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Safety Tips for Any Fireplace Style in Your Heber Home

There are a few concepts that must be considered when purchasing or operating any fireplace, and safety is absolutely at the top of this list. Fireplaces can be dangerous if the proper safety measures are not taken; on the flip side, with some very simple precautions and actions, you can ensure the fireplace and fireplace area is safe for everyone in the home at all times.

At Uintah Fireplace and Design, we’re not just here to provide clients with fireplaces — though we definitely do that, offering Heber and nearby clients a huge selection of gas fireplaces, electric fireplaces and other options. In addition, however, we provide clients with various areas of expertise for both fireplace setup and usage, including important safety areas to consider for any type of fireplace you’re considering. Here’s a rundown of some basic safety precautions or themes for all the most common fireplace types found in homes today.

Wood Fireplaces

Some general tips for wood fireplace safety:

  • Pay attention to clearance zones: All wood fireplaces must have a certain amount of space around them, in order to avoid fires starting in the home. Make sure you know what this clearance is before even considering purchasing or using a wood fireplace. And once the fireplace is installed, be vigilant in keeping this space clear at all times.
  • Inspect and clean regularly: Have the chimney inspected at least once per year, and cleaned as necessary. Soot and debris can quickly build up in a wood fireplace, leading to a dangerous situation. Also, make sure you’re regularly inspecting the fireplace itself for any cracks or damage.
  • Use a screen: A fireplace screen is essential for wood fireplaces, as it will help to keep sparks and embers contained within the fireplace. This is important not only for safety reasons, but also to avoid damaging your flooring or carpeting.
  • Check the flue damper: The flue damper should be open while the fire is lit, and closed when it’s not in use. This will help to ensure proper ventilation for the fire, and will also help to keep any unwanted critters or debris out of the fireplace.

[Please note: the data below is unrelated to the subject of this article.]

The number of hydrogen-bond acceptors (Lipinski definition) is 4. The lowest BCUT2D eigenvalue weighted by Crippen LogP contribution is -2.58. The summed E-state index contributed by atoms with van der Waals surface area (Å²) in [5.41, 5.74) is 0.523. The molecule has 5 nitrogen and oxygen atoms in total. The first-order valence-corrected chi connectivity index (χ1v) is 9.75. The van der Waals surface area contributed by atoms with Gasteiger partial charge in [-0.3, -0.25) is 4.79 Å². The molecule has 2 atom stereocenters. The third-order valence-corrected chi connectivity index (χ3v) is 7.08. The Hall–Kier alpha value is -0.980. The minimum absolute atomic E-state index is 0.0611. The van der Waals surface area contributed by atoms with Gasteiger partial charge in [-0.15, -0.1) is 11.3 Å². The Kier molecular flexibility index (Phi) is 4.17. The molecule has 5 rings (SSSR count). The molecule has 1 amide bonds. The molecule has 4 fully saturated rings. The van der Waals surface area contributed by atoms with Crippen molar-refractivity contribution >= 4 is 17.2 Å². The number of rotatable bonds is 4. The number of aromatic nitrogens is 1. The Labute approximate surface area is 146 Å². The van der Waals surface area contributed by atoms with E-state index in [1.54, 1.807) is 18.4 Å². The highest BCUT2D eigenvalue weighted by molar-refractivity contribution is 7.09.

• Install smoke alarms: Wood fireplaces create smoke, so it’s important to have working smoke alarms in the home — and preferably in the same room as the fireplace. This will help to alert you to any issues with the fire, and will give you time to take action if necessary.
  • Keep a fire extinguisher: Finally, make sure you have a fire extinguisher on hand that’s easily accessible. This way, if a fire does start, you’ll be able to put it out quickly and avoid any serious damage.

Electric Fireplaces

With their modern style and no ash or soot issues, the safety basics for electric fireplaces are a bit different. Here are some tips:

  • Never touch the surface: The surface of an electric fireplace can get very hot, so it’s important to never touch it while in use. This goes for the glass as well — if possible, don’t let anyone (especially children) come into contact with the glass surface.
  • Use the right socket: Don’t try to plug your electric fireplace into any old socket — make sure it’s the right type, and that it can handle the amount of power required. If you’re not sure, consult an electrician or the manufacturer of the fireplace.
  • No extension cords: Never use an extension cord with an electric fireplace, as this can create a fire hazard. All electric fireplaces should be plugged directly into a socket.
  • Inspect cords regularly: Even without using an extension cord, it’s important to inspect the power cord for your electric fireplace on a regular basis. Look for any signs of wear and tear, and make sure the cord is not frayed or damaged in any way.
  • Don’t use it outdoors: Electric fireplaces are not meant to be used outdoors, so avoid using them on your patio or deck. The weather can damage the fireplace, and it’s also a safety hazard to have an electrical appliance near water.

Gas Fireplaces

Gas fireplaces have quickly become one of the most popular styles, as they’re cheaper to run than electric fireplaces and more sustainable than electric. Here are some safety measures to take:

  • Carbon monoxide detectors: Because of the gas used in these fireplaces, it’s important to have carbon monoxide detectors in the home — and preferably near the fireplace. These will help to alert you to any potentially dangerous levels of carbon monoxide, and give you time to take action.
  • Inspect the gas lines: The gas lines for your fireplace should be inspected regularly, as leaks can occur. If you smell gas, it’s important to take action immediately and call a professional.
  • Don’t use it if you smell gas: If you do smell gas, don’t try to light the fireplace. This could create a dangerous situation, so it’s best to just leave it alone and call a professional.
  • Check/don’t touch screen barrier: The screen barrier on a gas fireplace is there for a reason — to keep people and pets safe from the flames. It’s important to make sure the screen is in place at all times, and that it’s not damaged in any way. It also should not be touched when the fireplace is in operation.
  • Don’t use combustible materials: Finally, don’t use any combustible materials near the fireplace, as this could create a fire hazard. This includes things like newspapers, wood, or lighter fluid.

For more on how to maintain safety around any fireplace type, or to learn about our fireplace services for Heber or other clients, speak to the team at Uintah Fireplace and Design today.

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